The electric revolution’s coming, and it’s on two wheels
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The electric revolution’s coming, and it’s on two wheels

The Asia-Pacific region’s e-bike industry is ideally placed to be a driving force in the electric revolution globally
Tesla’s stock surged to record levels, Geely-owned Volvo announced an all-electric fleet by 2030 and Volkswagen AG publicised plans for six new battery plants by 2025. All these recent business headlines reflect the growing momentum of everything “e(lectric)-mobility”.1
Although intriguing, these developments represent only a fraction of a much bigger and more complex global equation, encompassing technical innovation, climate change, urban development, sustainability, government policies, change of consumer behaviour and much more. Electric cars may dominate the headlines, but they are not leading the transition to electric vehicles.
Why? Cost and infrastructure issues are still plaguing electric cars’ broad adoption. Instead, two-wheel vehicles like electric bicycles (e-bikes), electric scooters (e-scooters), electric motorcycles (e-motorcycles), and micro-mobility devices are leading the way.
When it comes to the number of vehicles on the road, electric twowheel vehicles are way ahead of their four-wheeled counterparts. It is not in the metropolises of North America or the major cities in Europe where electric vehicles are making the biggest headway – it is in Asia and more specifically, China. In the UK, there are some 140,000 electric vehicles today – quite a surge from just 3,500 in 2013, but in China, 22.7 million of them were sold in 2018 alone – more than in the rest of the world combined.2
The surge of e-bikes is going beyond China. India, Indonesia, Vietnam, Thailand and other Asian markets are embracing electric two wheelers at scale. While the rest of the world is taking their first steps to an electric vehicle future, Asia is already walking at pace. Extending from its already impressive base, the Asia-Pacific market for e-bikes is expected to grow at a CAGR of 10.1% between 2020 to 2027 and to reach US$10.26 billion by 2027.3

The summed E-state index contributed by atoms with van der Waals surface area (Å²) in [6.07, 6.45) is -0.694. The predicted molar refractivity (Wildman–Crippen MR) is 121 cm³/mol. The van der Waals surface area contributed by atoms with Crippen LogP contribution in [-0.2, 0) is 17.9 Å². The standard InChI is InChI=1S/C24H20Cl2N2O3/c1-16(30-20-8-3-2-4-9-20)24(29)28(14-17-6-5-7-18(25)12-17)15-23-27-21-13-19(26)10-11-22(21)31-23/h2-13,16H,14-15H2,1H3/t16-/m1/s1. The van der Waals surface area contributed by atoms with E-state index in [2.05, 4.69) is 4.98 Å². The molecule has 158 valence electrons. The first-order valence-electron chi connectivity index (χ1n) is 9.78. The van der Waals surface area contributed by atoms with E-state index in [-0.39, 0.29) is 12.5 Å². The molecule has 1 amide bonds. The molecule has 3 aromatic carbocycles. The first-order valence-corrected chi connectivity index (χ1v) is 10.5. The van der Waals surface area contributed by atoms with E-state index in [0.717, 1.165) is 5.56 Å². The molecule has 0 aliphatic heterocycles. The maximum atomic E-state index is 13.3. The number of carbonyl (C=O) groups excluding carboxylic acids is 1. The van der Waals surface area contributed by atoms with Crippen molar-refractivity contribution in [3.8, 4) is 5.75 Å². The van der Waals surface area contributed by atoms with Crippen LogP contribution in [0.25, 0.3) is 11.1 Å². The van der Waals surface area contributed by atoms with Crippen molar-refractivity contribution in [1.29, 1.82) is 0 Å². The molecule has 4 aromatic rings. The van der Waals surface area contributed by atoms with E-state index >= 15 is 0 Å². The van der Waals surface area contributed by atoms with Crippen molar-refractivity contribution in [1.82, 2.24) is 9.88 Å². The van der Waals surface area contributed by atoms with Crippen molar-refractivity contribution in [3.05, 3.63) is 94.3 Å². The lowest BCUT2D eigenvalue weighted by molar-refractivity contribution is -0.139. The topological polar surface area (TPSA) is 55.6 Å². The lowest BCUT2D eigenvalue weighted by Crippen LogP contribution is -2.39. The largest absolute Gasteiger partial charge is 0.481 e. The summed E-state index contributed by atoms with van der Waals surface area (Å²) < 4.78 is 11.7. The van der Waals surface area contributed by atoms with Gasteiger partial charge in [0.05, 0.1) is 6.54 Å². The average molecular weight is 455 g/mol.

Figure 1: E-bike market – growth rate by region (2021-2026)
Source: Mordor 2020.
The other main growth area is Europe, with the Netherlands and Germany currently leading the charge. More than 40% of the bicycles sold in the Netherlands last year were electric. In Germany, a third of the 4.3 million new bicycles sold had a battery, according to the country’s industry association.4
An important consumer market, the Asia-Pacific region also is a production hub for e-bikes and related components, like battery cells and charging infrastructure.
Opportunities for investors
With major suppliers like Bosch, Liv Cycling (EnergyPak), Panasonic, Samsung SDI, and Shimano Inc. commanding more than 70% of the global market for e-bike battery packs, the segment is moderately consolidated. But there are still exciting opportunities for investors.
The e-bike battery pack market offers a dynamic growth outlook with a predicted compound annual growth rate of 13% for the five-year period ending in 2026. Commitments like Samsung SDI’s plan to invest US$1.15 billion into battery production capacities in Xian and Tianjin, China are testament to that potential.5
Closely connected to power cells is the market for charging equipment. The market is young, and its potential is largely untapped as yet. Critical areas like speed of charging to reduce vehicle downtime, improved convenience from wireless and on-demand mobile charging, more efficient charging through grid and renewables integration are some of the opportunities. Innovations in these areas are just beginning to emerge and their broad scope creates a highly diverse market with hundreds of competitors.
It should come as no surprise that, in addition to native players like Merida, Shimano or Samsung, international players are also strengthening their presence in the region. Bosch eBike Systems for example opened its new Asia-Pacific headquarters in Taichung, Taiwan in 2020. It is the latest milestone in a continually growing footprint in Asia-Pacific, after successful market entries in Australia, Japan and New Zealand within the last six years.6 Continental also has corporate offices in China, South Korea and Vietnam.